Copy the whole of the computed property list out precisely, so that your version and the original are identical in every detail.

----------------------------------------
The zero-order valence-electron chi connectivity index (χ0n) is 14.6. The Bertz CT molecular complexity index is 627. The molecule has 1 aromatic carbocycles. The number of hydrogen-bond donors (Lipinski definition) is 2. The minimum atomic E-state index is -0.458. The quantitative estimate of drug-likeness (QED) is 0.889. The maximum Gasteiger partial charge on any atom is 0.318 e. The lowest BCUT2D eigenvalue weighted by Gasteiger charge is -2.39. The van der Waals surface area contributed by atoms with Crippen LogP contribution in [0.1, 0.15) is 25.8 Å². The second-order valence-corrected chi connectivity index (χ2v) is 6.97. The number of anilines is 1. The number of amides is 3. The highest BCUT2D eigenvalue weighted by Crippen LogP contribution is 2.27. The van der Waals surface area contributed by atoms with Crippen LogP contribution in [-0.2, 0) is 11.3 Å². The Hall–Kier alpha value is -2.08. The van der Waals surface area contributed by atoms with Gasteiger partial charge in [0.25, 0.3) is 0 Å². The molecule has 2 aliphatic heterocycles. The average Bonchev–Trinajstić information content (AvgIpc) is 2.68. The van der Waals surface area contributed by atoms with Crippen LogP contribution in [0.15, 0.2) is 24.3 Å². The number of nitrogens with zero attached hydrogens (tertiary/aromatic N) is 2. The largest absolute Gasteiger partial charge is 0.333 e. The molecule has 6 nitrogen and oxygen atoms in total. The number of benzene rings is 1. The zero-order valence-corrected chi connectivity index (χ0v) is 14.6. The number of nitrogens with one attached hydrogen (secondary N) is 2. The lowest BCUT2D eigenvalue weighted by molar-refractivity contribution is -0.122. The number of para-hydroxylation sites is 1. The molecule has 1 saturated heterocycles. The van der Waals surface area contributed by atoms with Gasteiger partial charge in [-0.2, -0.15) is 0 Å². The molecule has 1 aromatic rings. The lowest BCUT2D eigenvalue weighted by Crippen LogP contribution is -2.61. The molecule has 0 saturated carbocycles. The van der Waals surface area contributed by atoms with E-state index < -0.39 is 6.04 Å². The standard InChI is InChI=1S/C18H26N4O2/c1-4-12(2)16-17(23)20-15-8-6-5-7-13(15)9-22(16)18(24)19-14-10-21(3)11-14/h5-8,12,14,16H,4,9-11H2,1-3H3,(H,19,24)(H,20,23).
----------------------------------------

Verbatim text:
The zero-order valence-electron chi connectivity index (χ0n) is 14.6. The Bertz CT molecular complexity index is 627. The molecule has 1 aromatic carbocycles. The number of hydrogen-bond donors (Lipinski definition) is 2. The minimum atomic E-state index is -0.458. The quantitative estimate of drug-likeness (QED) is 0.889. The maximum Gasteiger partial charge on any atom is 0.318 e. The lowest BCUT2D eigenvalue weighted by Gasteiger charge is -2.39. The van der Waals surface area contributed by atoms with Crippen LogP contribution in [0.1, 0.15) is 25.8 Å². The second-order valence-corrected chi connectivity index (χ2v) is 6.97. The number of anilines is 1. The number of amides is 3. The highest BCUT2D eigenvalue weighted by Crippen LogP contribution is 2.27. The van der Waals surface area contributed by atoms with Crippen LogP contribution in [-0.2, 0) is 11.3 Å². The Hall–Kier alpha value is -2.08. The van der Waals surface area contributed by atoms with Gasteiger partial charge in [0.25, 0.3) is 0 Å². The molecule has 2 aliphatic heterocycles. The average Bonchev–Trinajstić information content (AvgIpc) is 2.68. The van der Waals surface area contributed by atoms with Crippen LogP contribution in [0.15, 0.2) is 24.3 Å². The number of nitrogens with zero attached hydrogens (tertiary/aromatic N) is 2. The largest absolute Gasteiger partial charge is 0.333 e. The molecule has 6 nitrogen and oxygen atoms in total. The number of benzene rings is 1. The zero-order valence-corrected chi connectivity index (χ0v) is 14.6. The number of nitrogens with one attached hydrogen (secondary N) is 2. The lowest BCUT2D eigenvalue weighted by molar-refractivity contribution is -0.122. The number of para-hydroxylation sites is 1. The molecule has 1 saturated heterocycles. The van der Waals surface area contributed by atoms with Gasteiger partial charge in [-0.2, -0.15) is 0 Å². The molecule has 1 aromatic rings. The lowest BCUT2D eigenvalue weighted by Crippen LogP contribution is -2.61. The molecule has 0 saturated carbocycles. The van der Waals surface area contributed by atoms with E-state index < -0.39 is 6.04 Å². The standard InChI is InChI=1S/C18H26N4O2/c1-4-12(2)16-17(23)20-15-8-6-5-7-13(15)9-22(16)18(24)19-14-10-21(3)11-14/h5-8,12,14,16H,4,9-11H2,1-3H3,(H,19,24)(H,20,23).